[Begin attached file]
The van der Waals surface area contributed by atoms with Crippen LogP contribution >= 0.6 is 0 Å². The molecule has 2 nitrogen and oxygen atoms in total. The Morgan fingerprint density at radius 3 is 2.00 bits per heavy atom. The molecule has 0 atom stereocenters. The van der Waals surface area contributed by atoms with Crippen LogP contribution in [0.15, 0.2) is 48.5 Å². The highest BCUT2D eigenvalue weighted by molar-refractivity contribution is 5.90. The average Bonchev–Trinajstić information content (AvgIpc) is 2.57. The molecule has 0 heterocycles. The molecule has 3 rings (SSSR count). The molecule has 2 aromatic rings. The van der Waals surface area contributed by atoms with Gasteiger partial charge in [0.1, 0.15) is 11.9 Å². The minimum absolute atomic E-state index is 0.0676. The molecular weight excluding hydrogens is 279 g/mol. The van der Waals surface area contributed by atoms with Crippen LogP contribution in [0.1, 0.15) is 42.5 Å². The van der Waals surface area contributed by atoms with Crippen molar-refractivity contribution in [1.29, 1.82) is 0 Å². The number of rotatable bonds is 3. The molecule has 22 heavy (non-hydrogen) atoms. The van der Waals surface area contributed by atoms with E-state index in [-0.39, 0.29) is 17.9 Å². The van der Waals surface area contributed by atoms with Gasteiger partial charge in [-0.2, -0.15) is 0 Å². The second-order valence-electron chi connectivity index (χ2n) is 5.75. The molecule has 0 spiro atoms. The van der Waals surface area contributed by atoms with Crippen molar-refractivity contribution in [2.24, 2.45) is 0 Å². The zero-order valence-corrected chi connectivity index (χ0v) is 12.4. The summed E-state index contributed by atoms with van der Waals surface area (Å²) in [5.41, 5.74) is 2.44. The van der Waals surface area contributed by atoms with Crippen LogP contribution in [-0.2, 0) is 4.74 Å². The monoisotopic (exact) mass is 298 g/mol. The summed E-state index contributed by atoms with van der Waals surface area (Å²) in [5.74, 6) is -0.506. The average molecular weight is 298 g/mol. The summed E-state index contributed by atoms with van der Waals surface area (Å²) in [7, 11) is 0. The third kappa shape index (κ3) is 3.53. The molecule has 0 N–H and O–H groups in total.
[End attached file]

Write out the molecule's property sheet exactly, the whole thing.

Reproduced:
The van der Waals surface area contributed by atoms with Crippen LogP contribution >= 0.6 is 0 Å². The molecule has 2 nitrogen and oxygen atoms in total. The Morgan fingerprint density at radius 3 is 2.00 bits per heavy atom. The molecule has 0 atom stereocenters. The van der Waals surface area contributed by atoms with Crippen LogP contribution in [0.15, 0.2) is 48.5 Å². The highest BCUT2D eigenvalue weighted by molar-refractivity contribution is 5.90. The average Bonchev–Trinajstić information content (AvgIpc) is 2.57. The molecule has 0 heterocycles. The molecule has 3 rings (SSSR count). The molecule has 2 aromatic rings. The van der Waals surface area contributed by atoms with Gasteiger partial charge in [0.1, 0.15) is 11.9 Å². The minimum absolute atomic E-state index is 0.0676. The molecular weight excluding hydrogens is 279 g/mol. The van der Waals surface area contributed by atoms with Crippen LogP contribution in [0.1, 0.15) is 42.5 Å². The van der Waals surface area contributed by atoms with Crippen molar-refractivity contribution in [1.29, 1.82) is 0 Å². The number of rotatable bonds is 3. The molecule has 22 heavy (non-hydrogen) atoms. The van der Waals surface area contributed by atoms with E-state index in [-0.39, 0.29) is 17.9 Å². The van der Waals surface area contributed by atoms with Gasteiger partial charge in [-0.2, -0.15) is 0 Å². The second-order valence-electron chi connectivity index (χ2n) is 5.75. The molecule has 0 spiro atoms. The van der Waals surface area contributed by atoms with Crippen molar-refractivity contribution in [2.24, 2.45) is 0 Å². The zero-order valence-corrected chi connectivity index (χ0v) is 12.4. The summed E-state index contributed by atoms with van der Waals surface area (Å²) in [5.41, 5.74) is 2.44. The van der Waals surface area contributed by atoms with Crippen LogP contribution in [-0.2, 0) is 4.74 Å². The monoisotopic (exact) mass is 298 g/mol. The summed E-state index contributed by atoms with van der Waals surface area (Å²) in [5.74, 6) is -0.506. The average molecular weight is 298 g/mol. The summed E-state index contributed by atoms with van der Waals surface area (Å²) in [7, 11) is 0. The third kappa shape index (κ3) is 3.53. The molecule has 0 N–H and O–H groups in total.